A change is as good as a rest, so they say. And if that change happens to be a holiday in a remote part of the country then it's pretty much a given that it's going to be restful. Even more so if you take a bike with you to sample the local roads. And so it was that at 7.30 in the morning, in a dead-end corner on the Isle of Lewis, I found myself looking out over the Atlantic, feeling the city slowly draining from my feet.

This wasn't a moment of epiphany, I'm a regular on the Isles, using them as the perfect antidote to life. Someday I'll move there. But this particular morning the hills and the roads and the sea were mine alone. As they had been the two previous mornings. Aided somewhat by being a couple of weeks before tourist season starts in earnest, perhaps, but revelling in the traffic-free passing-place roads around our home for the week. Coming back for breakfast two cars came the other way. Both slowing, waving, at a time of day I'm normally filtering in a rough cycle lane alongside frustrated queues and having to assert my place in the ASL at their head.

I could get used to this.

Having the cyclocross bike simply added to the fun. A detour along a rough track, marked on the map as a dotted line apparently crossing the hill between my outward destination and the cooking sausages, turned into ruts and mud and rocks and clambering and smiling. The final chase by a couple of farm dogs peaked the adrenaline levels, before tea and rolls with a view sent from the Caribbean.

Driver guides in Harris and Lewis actually all warn of taking care on the roads, with cyclists directly listed as one of the reasons for such caution (the others being twisty drop-to-loch turns and the ever-present sheep). I've cycled on Skye and not enjoyed it half as much as heading out further west, where the hills are sharper, but shorter, the roads bendier, and those drivers more courteous and welcoming.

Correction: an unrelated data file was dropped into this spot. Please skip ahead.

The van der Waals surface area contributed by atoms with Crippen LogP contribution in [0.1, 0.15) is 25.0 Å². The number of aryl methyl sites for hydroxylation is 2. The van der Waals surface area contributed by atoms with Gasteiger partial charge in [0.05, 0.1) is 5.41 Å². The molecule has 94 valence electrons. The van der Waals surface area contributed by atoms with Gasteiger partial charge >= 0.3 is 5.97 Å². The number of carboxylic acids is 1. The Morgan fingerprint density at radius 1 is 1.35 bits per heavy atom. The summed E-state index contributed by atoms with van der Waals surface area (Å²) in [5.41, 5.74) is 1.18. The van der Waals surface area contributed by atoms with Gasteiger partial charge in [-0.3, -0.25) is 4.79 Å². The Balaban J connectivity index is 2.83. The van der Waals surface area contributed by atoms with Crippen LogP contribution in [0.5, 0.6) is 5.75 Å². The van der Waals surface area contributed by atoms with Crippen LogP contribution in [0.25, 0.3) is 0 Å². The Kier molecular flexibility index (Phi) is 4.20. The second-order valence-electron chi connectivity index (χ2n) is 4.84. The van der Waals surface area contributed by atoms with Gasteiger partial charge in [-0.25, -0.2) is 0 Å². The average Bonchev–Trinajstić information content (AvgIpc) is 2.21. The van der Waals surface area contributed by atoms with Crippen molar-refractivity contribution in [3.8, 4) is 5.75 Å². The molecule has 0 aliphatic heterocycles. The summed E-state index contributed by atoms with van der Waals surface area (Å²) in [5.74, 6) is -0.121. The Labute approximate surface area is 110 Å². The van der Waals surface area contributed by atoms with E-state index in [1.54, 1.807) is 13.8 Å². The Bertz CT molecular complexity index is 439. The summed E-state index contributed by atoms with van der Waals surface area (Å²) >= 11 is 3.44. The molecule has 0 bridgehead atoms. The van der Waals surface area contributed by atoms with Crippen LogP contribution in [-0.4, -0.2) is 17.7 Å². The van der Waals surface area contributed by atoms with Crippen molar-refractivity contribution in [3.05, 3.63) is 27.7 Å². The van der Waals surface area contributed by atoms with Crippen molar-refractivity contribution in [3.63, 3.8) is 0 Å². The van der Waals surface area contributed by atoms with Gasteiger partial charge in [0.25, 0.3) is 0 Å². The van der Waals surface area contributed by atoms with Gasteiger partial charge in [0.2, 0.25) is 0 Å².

It's quite clearly not 'city' cycling. Even if you venture to Stornoway it's a town of 9,000 people (the whole of the Western Isles only contributing another 18,000 more), but it re-appraises you of the fun and utility of a bike within the city. Stopping frequently for some view or spotted wildlife is akin to stopping by the shops or on seeing a friend; taking the time to actually enjoy the road itself is a universal that can be applied no matter where you are; and remembering that the poor souls in a car are people, just like you, gives an understanding to the melancholy the urban driver must labour under constantly.

I hadn't fallen out of love with cycling while trapped in the confines of the city; but I've rediscovered some aspects I'd simply forgotten about. And until the next time I get beeped at for simply 'being there', Lewis will live on in my legs.

.the end

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